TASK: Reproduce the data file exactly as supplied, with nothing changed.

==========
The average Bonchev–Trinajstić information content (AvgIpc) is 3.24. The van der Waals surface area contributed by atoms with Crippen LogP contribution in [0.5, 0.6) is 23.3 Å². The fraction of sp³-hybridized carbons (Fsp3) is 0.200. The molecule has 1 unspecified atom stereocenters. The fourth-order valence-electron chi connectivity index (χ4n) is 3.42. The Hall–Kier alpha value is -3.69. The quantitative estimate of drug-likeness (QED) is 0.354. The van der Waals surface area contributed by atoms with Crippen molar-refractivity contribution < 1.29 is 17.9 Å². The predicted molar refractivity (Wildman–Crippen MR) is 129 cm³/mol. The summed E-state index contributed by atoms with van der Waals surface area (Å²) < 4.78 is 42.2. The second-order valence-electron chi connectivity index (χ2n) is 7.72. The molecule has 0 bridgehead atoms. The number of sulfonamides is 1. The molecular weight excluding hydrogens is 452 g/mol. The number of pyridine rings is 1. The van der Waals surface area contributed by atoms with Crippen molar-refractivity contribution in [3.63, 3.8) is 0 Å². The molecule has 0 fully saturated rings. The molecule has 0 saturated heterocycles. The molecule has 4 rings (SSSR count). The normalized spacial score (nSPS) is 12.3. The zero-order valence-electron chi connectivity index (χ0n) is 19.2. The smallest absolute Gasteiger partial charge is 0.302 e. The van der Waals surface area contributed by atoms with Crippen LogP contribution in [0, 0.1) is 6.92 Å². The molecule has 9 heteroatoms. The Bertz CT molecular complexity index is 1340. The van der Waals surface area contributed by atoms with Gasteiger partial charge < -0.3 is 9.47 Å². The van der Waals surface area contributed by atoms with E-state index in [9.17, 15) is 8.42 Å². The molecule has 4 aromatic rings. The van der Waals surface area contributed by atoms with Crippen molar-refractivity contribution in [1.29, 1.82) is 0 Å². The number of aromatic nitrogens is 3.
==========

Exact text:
The average Bonchev–Trinajstić information content (AvgIpc) is 3.24. The van der Waals surface area contributed by atoms with Crippen LogP contribution in [0.5, 0.6) is 23.3 Å². The fraction of sp³-hybridized carbons (Fsp3) is 0.200. The molecule has 1 unspecified atom stereocenters. The fourth-order valence-electron chi connectivity index (χ4n) is 3.42. The Hall–Kier alpha value is -3.69. The quantitative estimate of drug-likeness (QED) is 0.354. The van der Waals surface area contributed by atoms with Crippen molar-refractivity contribution < 1.29 is 17.9 Å². The predicted molar refractivity (Wildman–Crippen MR) is 129 cm³/mol. The summed E-state index contributed by atoms with van der Waals surface area (Å²) < 4.78 is 42.2. The second-order valence-electron chi connectivity index (χ2n) is 7.72. The molecule has 0 bridgehead atoms. The number of sulfonamides is 1. The molecular weight excluding hydrogens is 452 g/mol. The number of pyridine rings is 1. The van der Waals surface area contributed by atoms with Crippen molar-refractivity contribution in [3.63, 3.8) is 0 Å². The molecule has 0 fully saturated rings. The molecule has 0 saturated heterocycles. The molecule has 4 rings (SSSR count). The normalized spacial score (nSPS) is 12.3. The zero-order valence-electron chi connectivity index (χ0n) is 19.2. The smallest absolute Gasteiger partial charge is 0.302 e. The van der Waals surface area contributed by atoms with Crippen LogP contribution in [0, 0.1) is 6.92 Å². The molecule has 9 heteroatoms. The Bertz CT molecular complexity index is 1340. The van der Waals surface area contributed by atoms with Gasteiger partial charge < -0.3 is 9.47 Å². The van der Waals surface area contributed by atoms with E-state index in [9.17, 15) is 8.42 Å². The molecule has 4 aromatic rings. The van der Waals surface area contributed by atoms with Crippen molar-refractivity contribution in [1.29, 1.82) is 0 Å². The number of aromatic nitrogens is 3.